Politics comes naturally to veteran teacher’s aide Kris Schwarzkopf, so it was no surprise that she answered her union’s call to organize support for Sen. John Kerry.
It was a surprise, though, when the dozen or so colleagues she had counted on grew to a crowd of more than 40, who then scribbled and chatted their way through 513 handwritten postcards urging their fellow paraprofessionals to take a serious look at the Democratic presidential candidate.
Ms. Schwarzkopf’s postcard party last month in Toledo, Ohio, is one of about 25 taking place this election season under the auspices of the 1.3 million-member American Federation of Teachers, which has pledged its support to Mr. Kerry. It’s evidence, union leaders say, not only of members’ interest in the election but also of the important role that paraprofessionals—who usually take a back seat as activists to teachers—can play.
“Paras became very intrigued about how they could get involved” in the 2004 elections, said Jamie Horwitz, a spokes man for the AFT. “More than any other division of the AFT, they’ve put together a program for political activism.”
Missives to the Front
The program, devised in the summer by the union’s national staff, rests on two political points drawn from polling data, union leaders say. One, many paras fit the demographic description of one group that might be inclined to vote for President Bush—middle-aged women of modest incomes and education. Two, paras are more likely to listen to fellow aides than to others with whom they don’t have a job in common.
The postcard parties even answer the plea of aides in states with locked-up electoral votes to make a difference in the battleground states. Thus, at postcard parties in the Bronx borough of New York City and in Rochester, Syracuse, and Rye, N.Y., aides have written to their peers in the closely fought neighboring state of Pennsylvania. But other parties, such as Ms. Schwarzkopf’s in Toledo, were intrastate affairs.
Donald P. Green, a political science professor at Yale University who has extensively studied get-out-the-vote efforts, called the parties “a clever idea.” His research suggests that personal postcards should be considerably more effective in getting voters to the polls than a mass mailing, but less so than, say, telephone conversations between colleagues.
“Personal interaction does increase voter participation,” Mr. Green said. But he also cautioned that getting people to the polls is easier than persuading them to vote for a particular candidate.
The 2.7 million-member National Education Association, the nation’s largest union, has also put paraprofessionals to work using postcards. The NEA’s strategy targets some 55,000 “education support professionals,” who also include workers such as bus drivers, in Colorado, Michigan, Nevada, Pennsylvania, and Wisconsin, according to NEA spokeswoman Denise Cardinal.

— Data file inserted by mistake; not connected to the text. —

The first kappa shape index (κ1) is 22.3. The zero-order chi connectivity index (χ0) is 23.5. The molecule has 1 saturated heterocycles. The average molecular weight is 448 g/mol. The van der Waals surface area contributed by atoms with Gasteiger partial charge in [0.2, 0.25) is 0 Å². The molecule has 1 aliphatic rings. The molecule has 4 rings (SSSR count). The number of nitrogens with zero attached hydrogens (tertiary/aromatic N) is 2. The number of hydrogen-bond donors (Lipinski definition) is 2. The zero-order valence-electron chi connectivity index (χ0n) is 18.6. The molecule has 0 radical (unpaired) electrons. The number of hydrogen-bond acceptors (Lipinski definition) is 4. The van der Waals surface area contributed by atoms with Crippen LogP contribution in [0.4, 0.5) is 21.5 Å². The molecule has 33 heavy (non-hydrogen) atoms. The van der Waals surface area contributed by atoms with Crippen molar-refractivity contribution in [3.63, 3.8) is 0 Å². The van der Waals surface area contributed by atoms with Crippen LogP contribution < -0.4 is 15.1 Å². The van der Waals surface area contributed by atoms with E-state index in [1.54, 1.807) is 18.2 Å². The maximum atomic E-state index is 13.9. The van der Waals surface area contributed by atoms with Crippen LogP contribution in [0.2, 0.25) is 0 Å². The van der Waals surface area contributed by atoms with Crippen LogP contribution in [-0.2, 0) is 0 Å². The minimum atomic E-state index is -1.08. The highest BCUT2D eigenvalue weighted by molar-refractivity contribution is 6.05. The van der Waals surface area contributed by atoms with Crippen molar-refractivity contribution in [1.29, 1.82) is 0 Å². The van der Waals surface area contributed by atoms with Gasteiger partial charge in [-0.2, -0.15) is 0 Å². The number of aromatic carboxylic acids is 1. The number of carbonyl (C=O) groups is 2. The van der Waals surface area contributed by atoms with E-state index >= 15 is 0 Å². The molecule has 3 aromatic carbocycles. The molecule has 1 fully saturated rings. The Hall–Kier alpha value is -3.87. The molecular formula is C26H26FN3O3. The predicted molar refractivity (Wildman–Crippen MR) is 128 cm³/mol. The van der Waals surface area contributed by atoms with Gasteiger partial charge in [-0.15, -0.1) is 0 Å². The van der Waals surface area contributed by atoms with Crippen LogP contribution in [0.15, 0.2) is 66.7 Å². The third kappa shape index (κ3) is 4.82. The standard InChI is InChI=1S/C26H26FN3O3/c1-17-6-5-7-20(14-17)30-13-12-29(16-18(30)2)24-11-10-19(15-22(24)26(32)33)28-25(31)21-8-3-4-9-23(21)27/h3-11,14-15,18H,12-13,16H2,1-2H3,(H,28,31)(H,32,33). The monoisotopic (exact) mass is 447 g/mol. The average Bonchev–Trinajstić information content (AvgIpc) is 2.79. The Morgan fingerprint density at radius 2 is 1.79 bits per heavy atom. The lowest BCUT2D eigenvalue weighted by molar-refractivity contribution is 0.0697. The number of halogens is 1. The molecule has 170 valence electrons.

The cards, which feature a few “message points” and space for a handwritten note, are being sent by colleagues in non-battleground states.
A spokesman for the Bush campaign responded somewhat wearily to the news that classroom aides had stepped up their campaign activities. “We’ve been on the receiving end of this so long,” said John P. Bailey, referring to the Democratic Party activism that characterizes the national teachers’ unions.
The Bush administration has pushed for and won “greater transparency for how unions spend their dues,” so that members can see the blatantly political activity they pay for, Mr. Bailey said.
Not much is needed by an AFT local to sponsor a postcard party. The national union in Washington provides the postcards, some sample messages, and a list of names and addresses representing aides who might be on the fence.
The cards get stamped and mailed in Washington. As of early October, almost 17,000 had been mailed out, according to Tish Olshefski, who heads the division of the union that serves paraprofessionals and other support workers.
Ms. Schwarzkopf said that she thinks her party proved more popular than she had hoped because paras in Ohio have made painful connections between the loss of thousands of educator jobs in their state and the cost to school districts of implementing the No Child Left Behind Act. The teachers’ unions blame those costs on the Bush administration.
Many aides also disdain President Bush’s support for charter schools that they say drain dollars from regular public schools. And like other Ohioans, the aides are concerned about manufacturing work that has left the state and gone overseas—a talking point of Mr. Kerry’s.
“A lot of paras have family members who are factory workers who have lost jobs because of closings,” said Ms. Schwarzkopf, 52, whose father was active in local Democratic politics.
That’s serious business, but the special education aide, who is on leave from her job to work for the Toledo Federation of Teachers through the Nov. 2 election, figured the party should be fun—thus the red, white, and blue balloons, the cleverly named food, and the raffle tickets earn ed by writing a certain number of cards.
Other parties have had themes: Tex-Mex food for a “Send Bush Back to Texas” bash or sweets for a “Give Bush His Just Desserts” get-together. Dishes range from “Chicken over Condoleeza Rice” to Boston cream pie in honor of Mr. Kerry’s home base.
At the party Ms. Schwarzkopf organized in mid-September, people in the end stayed not so much for the camaraderie or the food, she said, but because they were roused to the cause.
“I think as I talked about [writing the postcards], it kind of sank in that it is important,” she said, “and we need to all get on board and make a difference.”